The Right Stuff


March 27, 1994|By Dave Barry

Today we have a heartwarming human-interest story about some guys in Texas who are fulfilling a dream. These guys are building a device that will be capable of hurling a Buick 200 yards.

Needless to say, the origin of this idea involved beer. A lot of great ideas originated this way. Take the electric light. One night in 1879 at a bar in a town called Menlo Park, N.J., some men were drinking beer, when suddenly one of them announced that he was going to invent an electric light. The others laughed, but that man got up, put on his coat, and accidentally walked into the fireplace, thereby setting his coat on fire. This gave Thomas Edison, who was at another table drinking coffee, the idea of using carbonized cotton as the filament in his light bulb.

So we see that beer, if used correctly, can be a tremendous force for good, which brings us back to the Buick-hurling device, which I found out about thanks to a Fort Worth Star-Telegram article written by Paul Bourgeois and sent in by alert reader Robert Grimm. The beer consumers in this case were Richard Clifford, an engineer and artist; and John Quincy, a dentist. One day they were snorking brewskis, and got to talking about medieval war weapons.

As you recall from dozing off in your history textbook, medieval cities were surrounded by high stone walls with massive iron gates that would not open unless you punched in the secret digital Roman-numeral passcode. Thus the only way that an invading army could get inside was to knock holes in the wall by hurling large objects at it. Originally catapults were used for this, but they were eventually replaced by a more-powerful device, called a "trebuchet." It's basically a long arm with a big weight attached to one end; the weight is raised, then dropped, which whips up the other end of the arm, causing it to fling the projectile.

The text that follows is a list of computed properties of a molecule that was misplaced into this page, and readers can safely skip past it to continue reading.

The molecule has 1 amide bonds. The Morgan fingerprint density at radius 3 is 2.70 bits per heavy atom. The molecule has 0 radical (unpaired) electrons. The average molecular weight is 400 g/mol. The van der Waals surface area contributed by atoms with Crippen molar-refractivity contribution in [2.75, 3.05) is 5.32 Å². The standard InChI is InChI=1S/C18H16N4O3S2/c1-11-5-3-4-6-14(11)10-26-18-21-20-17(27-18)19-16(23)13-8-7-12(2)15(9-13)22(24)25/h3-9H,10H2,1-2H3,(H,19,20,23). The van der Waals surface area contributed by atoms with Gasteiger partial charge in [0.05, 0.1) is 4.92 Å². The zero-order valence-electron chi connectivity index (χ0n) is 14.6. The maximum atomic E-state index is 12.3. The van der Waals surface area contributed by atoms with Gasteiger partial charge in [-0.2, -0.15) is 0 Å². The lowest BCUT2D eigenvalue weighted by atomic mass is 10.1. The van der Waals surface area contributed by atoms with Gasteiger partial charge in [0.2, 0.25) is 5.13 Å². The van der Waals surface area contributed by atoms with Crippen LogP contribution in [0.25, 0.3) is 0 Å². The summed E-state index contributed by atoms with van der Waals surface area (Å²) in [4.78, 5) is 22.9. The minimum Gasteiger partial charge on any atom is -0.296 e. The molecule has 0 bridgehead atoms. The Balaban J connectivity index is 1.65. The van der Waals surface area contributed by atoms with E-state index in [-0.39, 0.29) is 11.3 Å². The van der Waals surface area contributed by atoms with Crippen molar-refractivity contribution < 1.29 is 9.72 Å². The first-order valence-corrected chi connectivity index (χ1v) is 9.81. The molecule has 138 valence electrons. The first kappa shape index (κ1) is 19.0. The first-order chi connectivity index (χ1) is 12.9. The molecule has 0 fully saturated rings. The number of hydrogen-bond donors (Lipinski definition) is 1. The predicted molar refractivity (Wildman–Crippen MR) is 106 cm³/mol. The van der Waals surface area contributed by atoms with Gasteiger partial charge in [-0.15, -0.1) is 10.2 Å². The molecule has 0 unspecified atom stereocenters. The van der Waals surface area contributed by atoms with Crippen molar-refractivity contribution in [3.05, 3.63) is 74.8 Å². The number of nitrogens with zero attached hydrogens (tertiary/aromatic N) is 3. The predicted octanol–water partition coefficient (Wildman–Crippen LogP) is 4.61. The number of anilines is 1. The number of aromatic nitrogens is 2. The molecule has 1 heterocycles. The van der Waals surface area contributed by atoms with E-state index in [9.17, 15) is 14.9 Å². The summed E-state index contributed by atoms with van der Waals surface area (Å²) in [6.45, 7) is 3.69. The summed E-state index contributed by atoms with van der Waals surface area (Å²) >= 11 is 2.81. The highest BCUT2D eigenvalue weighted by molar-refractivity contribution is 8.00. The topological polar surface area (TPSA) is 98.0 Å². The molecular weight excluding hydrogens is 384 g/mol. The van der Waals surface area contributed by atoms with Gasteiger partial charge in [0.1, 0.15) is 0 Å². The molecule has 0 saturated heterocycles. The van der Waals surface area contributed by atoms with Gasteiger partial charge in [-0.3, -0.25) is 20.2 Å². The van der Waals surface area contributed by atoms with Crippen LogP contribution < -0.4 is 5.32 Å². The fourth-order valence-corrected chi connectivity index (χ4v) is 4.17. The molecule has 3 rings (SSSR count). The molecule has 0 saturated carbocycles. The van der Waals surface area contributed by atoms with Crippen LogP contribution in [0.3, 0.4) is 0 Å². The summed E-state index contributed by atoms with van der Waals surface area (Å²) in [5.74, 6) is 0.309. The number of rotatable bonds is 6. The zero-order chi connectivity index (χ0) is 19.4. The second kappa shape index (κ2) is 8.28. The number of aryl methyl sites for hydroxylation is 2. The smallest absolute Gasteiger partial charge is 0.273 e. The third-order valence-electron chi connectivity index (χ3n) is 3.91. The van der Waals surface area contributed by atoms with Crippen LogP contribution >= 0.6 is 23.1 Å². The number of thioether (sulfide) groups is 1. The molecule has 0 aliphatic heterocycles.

According to an article in the January issue of Mechanical Engineering magazine (alertly sent in by reader Bob Goetze), some trebuchets could throw 300-pound boulders as far as 300 yards. They also were used to throw dead horses. The idea was to spread disease. This would be a real morale-breaker:

Husband: Hi honey! I'm home from my medieval job in the field of crossbow sales! What's for dinner?

Wife: Your favorite! A nice big mutton ...

(A dead horse comes crashing through the ceiling, spewing maggots everywhere.)

Husband: Actually, I'm not hungry.

Yes, the trebuchet was an awesome weapon, and the more Richard Clifford and John Quincy thought about it, the more they realized that they had to build one. And so they did. They used it to try to hurl a brick. It was not a major success.

"We never knew which way the brick was gonna go," Quincy told me, in a phone interview.

At this point, most guys would have quit. But Clifford and Quincy are not "most guys." And so they did some serious trebuchet research. They read books on military history. Then they went to England to consult with the world's leading trebuchet expert, a historian named Hew Kennedy. He has built a large working trebuchet at his home in Shropshire, and he regularly invites his neighbors over to watch him hurl stuff across the fields. According to Mechanical Engineering, he has hurled small cars, dead pigs and grand pianos.

Clifford and Quincy returned home inspired. They printed up some official stationery (It says PROJECTILE THROWING ENGINES, Texas Division: "Hurling Into the 21st Century"). They hooked up with a welder, Don Capers, and together they developed and built an improved trebuchet, for test purposes. They've been using it to hurl bowling balls.

"We're throwing bowling balls now somewhere between 400 and 500 feet," he said.

But that is small potatoes. What they plan to do is build the biggest trebuchet in the history of the world. The one that will hurl the Buick.

Here is how serious they are: When I spoke with Quincy, he had just purchased 80 acres of land adjacent to his property just so the Buick will have some place to land.

"Wherever it lands," said Quincy, "it's going to stay there."

Quincy said they'll use The Big One to raise money for charity by holding several major hurlings per year. And we're not talking just Buicks. Quincy sent me a ballistics chart listing detailed technical data on the hurling characteristics of among other items a toilet, a case of Spam, a recliner, an Airstream trailer, a cow, and a mime ("silent, night hurling," notes the chart).

I don't know about you, but, as a journalist and as an American, I am really excited about this. I'm going to keep you readers informed. I'm going to stick to this story the way Connie Chung stuck to Tonya Harding. And, yes, I intend to be there when the Buick goes up. When it does, I know that I'm going to have a very special feeling inside me. It will go away when I burp.


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